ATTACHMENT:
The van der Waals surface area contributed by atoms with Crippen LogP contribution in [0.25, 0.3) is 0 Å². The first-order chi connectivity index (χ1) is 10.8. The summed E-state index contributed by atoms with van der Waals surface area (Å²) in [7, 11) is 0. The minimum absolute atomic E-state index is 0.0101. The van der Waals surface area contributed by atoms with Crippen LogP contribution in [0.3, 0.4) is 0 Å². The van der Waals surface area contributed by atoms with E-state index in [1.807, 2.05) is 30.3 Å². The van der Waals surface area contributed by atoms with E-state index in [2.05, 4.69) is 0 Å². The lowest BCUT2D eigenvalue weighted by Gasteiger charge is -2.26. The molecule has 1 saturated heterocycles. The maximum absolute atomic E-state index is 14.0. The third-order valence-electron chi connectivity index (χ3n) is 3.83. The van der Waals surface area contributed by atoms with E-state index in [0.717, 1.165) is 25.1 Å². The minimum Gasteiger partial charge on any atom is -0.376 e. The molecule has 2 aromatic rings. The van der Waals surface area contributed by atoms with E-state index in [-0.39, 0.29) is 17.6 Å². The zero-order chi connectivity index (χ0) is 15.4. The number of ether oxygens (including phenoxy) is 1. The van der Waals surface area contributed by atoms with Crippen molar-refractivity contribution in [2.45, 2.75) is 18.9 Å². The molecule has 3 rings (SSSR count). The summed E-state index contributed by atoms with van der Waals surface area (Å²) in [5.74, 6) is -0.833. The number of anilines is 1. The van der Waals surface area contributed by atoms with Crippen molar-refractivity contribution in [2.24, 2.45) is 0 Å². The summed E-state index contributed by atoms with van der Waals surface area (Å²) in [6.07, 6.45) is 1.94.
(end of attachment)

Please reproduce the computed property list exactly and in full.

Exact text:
The van der Waals surface area contributed by atoms with Crippen LogP contribution in [0.25, 0.3) is 0 Å². The first-order chi connectivity index (χ1) is 10.8. The summed E-state index contributed by atoms with van der Waals surface area (Å²) in [7, 11) is 0. The minimum absolute atomic E-state index is 0.0101. The van der Waals surface area contributed by atoms with Crippen LogP contribution in [0.3, 0.4) is 0 Å². The van der Waals surface area contributed by atoms with E-state index in [1.807, 2.05) is 30.3 Å². The van der Waals surface area contributed by atoms with E-state index in [2.05, 4.69) is 0 Å². The lowest BCUT2D eigenvalue weighted by Gasteiger charge is -2.26. The molecule has 1 saturated heterocycles. The maximum absolute atomic E-state index is 14.0. The third-order valence-electron chi connectivity index (χ3n) is 3.83. The van der Waals surface area contributed by atoms with E-state index in [0.717, 1.165) is 25.1 Å². The minimum Gasteiger partial charge on any atom is -0.376 e. The molecule has 2 aromatic rings. The van der Waals surface area contributed by atoms with E-state index in [-0.39, 0.29) is 17.6 Å². The zero-order chi connectivity index (χ0) is 15.4. The number of ether oxygens (including phenoxy) is 1. The van der Waals surface area contributed by atoms with Crippen molar-refractivity contribution in [2.45, 2.75) is 18.9 Å². The molecule has 3 rings (SSSR count). The summed E-state index contributed by atoms with van der Waals surface area (Å²) in [5.74, 6) is -0.833. The number of anilines is 1. The van der Waals surface area contributed by atoms with Crippen molar-refractivity contribution in [2.24, 2.45) is 0 Å². The summed E-state index contributed by atoms with van der Waals surface area (Å²) in [6.07, 6.45) is 1.94.